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Paying for social care (older people)

Taking financial advice about paying for care

This page covers:
• Specialist later life financial advisers
• How financial advisers can help with paying for care
• Concerns about taking financial advice

Paying for care often means having to sort out how it’s best to do so. It might be through income, pensions, investments or savings. People sometimes find themselves with a large sum of money to invest especially if they have sold a house. Some of the people we spoke to had consulted financial advisers and found it helpful to have someone with specialist expertise and outside the family to look over the financial arrangements. When consulting a financial adviser it is important to check they are on the financial services register. 

 

Tish Hanifan, from the Society of Later Life Advisers, explains what to expect from a financial adviser.

Tish Hanifan, from the Society of Later Life Advisers, explains what to expect from a financial adviser.

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Hello, I’m Tish Hanifan. When you're making care funding decisions it's important to seek financial advice from an adviser who is a later life specialist. That can make all the difference. But what should you expect from that adviser? We asked that question when setting up the organisation of which I’m the founder and joint chair, The Society of Later Life Advisors, SOLLA.

A good adviser should obviously have good technical knowledge, but they should also have more than that, they should have empathy and understanding to work alongside you to achieve the right outcome. And be someone in whom you can have confidence that they want to get this right for you and they're not simply there just to earn money. That's what the accreditation demonstrates.

Someone such as a SOLLA accredited adviser not only meets the requirements of the financial watchdogs, but has achieved a voluntary later life advisor accreditation which is designed to test their wider knowledge of facts which will make a difference to your decision, such as the benefit system, how local authority funding works, and how and when the National Health Service might fund all or some of the care. And, along with that, it demonstrates someone who understands what you're maybe going through when making these choices, especially if you have the additional responsibility of making this on behalf of someone else, for example, with the power of attorney.

Later Life Financial Advice

The Society of Later Life Advisers accredit financial advisers who specialise in later life financial issues. Jane’s friend recommended a specialist later life financial adviser and, although Jane had not had financial dealings before, she felt confident talking to the adviser because her friend had been through the same process.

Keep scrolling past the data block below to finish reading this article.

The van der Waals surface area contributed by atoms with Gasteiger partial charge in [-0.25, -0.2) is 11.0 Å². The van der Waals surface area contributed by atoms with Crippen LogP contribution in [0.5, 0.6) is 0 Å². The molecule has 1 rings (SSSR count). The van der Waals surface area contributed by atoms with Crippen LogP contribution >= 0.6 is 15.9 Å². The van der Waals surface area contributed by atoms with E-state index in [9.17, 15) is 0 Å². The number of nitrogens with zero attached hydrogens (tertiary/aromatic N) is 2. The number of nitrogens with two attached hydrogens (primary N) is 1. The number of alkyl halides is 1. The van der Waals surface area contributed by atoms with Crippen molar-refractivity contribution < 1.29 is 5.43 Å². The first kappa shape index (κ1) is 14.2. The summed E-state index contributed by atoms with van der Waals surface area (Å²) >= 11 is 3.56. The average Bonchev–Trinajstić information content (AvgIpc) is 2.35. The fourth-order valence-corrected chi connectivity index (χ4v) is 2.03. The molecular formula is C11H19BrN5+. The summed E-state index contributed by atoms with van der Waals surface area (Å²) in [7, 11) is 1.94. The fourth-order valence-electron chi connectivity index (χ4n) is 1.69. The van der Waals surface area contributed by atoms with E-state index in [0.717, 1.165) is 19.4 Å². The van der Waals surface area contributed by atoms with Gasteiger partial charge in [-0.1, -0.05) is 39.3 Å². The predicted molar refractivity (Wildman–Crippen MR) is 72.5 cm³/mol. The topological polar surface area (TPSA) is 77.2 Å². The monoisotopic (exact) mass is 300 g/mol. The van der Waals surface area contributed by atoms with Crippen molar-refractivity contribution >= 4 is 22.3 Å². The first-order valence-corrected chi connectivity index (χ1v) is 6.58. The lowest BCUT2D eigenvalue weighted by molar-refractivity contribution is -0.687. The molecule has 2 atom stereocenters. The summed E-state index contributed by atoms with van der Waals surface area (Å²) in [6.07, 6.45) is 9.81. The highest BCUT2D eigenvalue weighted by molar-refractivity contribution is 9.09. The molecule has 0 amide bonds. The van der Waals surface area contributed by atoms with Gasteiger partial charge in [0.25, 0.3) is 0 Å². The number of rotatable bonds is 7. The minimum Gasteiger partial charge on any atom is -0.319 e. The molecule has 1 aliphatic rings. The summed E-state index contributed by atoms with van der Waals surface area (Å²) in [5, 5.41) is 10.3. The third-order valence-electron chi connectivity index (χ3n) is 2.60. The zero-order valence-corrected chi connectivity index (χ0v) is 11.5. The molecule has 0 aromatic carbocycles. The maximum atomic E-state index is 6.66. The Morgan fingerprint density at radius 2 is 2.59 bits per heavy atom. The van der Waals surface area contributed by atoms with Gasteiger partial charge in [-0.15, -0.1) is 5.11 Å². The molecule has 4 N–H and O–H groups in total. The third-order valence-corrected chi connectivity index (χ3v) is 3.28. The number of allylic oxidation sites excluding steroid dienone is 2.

Jane contacted a financial adviser to look at options for paying for care.

Jane contacted a financial adviser to look at options for paying for care.

Age at interview: 60
Sex: Female
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Because; and the recommendation came from a friend of mine who had done the same for his mother and he put me in touch with this specialist advisor who I thought, who was great, as far as I was concerned. They were I never felt under any pressure, they just were able to, they took the facts in terms of the expenditure and the money and the, what was invested and what could be realised and just distilled it down into a really straight forward black and white unemotional assessment of, well it will cost you this and the capital will decrease at this rate if you do nothing and it will last X, you know, it was, some might find it quite brutal, I found it quite comforting really that somebody else had looked at the figures and had reflected back to me the sort of issues that I had been considering and discussing and the and I did discuss it with my mother at times when she was obviously able to have that conversation.

Not everyone who sought financial advice went to a specialist later life financial adviser. Some people we spoke to went to general financial advisers for advice about investments and tax as well as paying for care.

 

Simon found a financial adviser who really helped him when his parents began paying for care.

Simon found a financial adviser who really helped him when his parents began paying for care.

Age at interview: 60
Sex: Male
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I had to, in order to get control of her funds to pay for the care, because dad simply wasn’t capable of doing that, because he, we hadn’t got Power of Attorney for mum I had to go through Court of Protection; and it was a very steep learning curve because I knew nothing about anything until then. I remember there was, I rang for some financial advice and a guy came out from [Town] and he could see that I knew nothing and he gave me lots and lots of information of what to do and then he said, “I’m not going to charge you for this,” he said, “when you want to have financial advice then come and see me.” And I remembered that, I thought that that was a really, that was a very, very kind thing for him to do. As it happens, about six months ago I decided that we ought to get things sorted for, inheritance-wise for dad, because he’s, even though he’s ninety-seven he’s not going to go on forever. So I got this guy back again, I said, “Look, I remembered that you were so kind.” So I did employ him in the end on my dad’s side, but anyway. He gave me lots and lots of information and that’s when I started to learn how this process worked.

 

Sinclair has recently moved to a care home and wants financial advice after selling the house.

Sinclair has recently moved to a care home and wants financial advice after selling the house.

Age at interview: 92
Sex: Male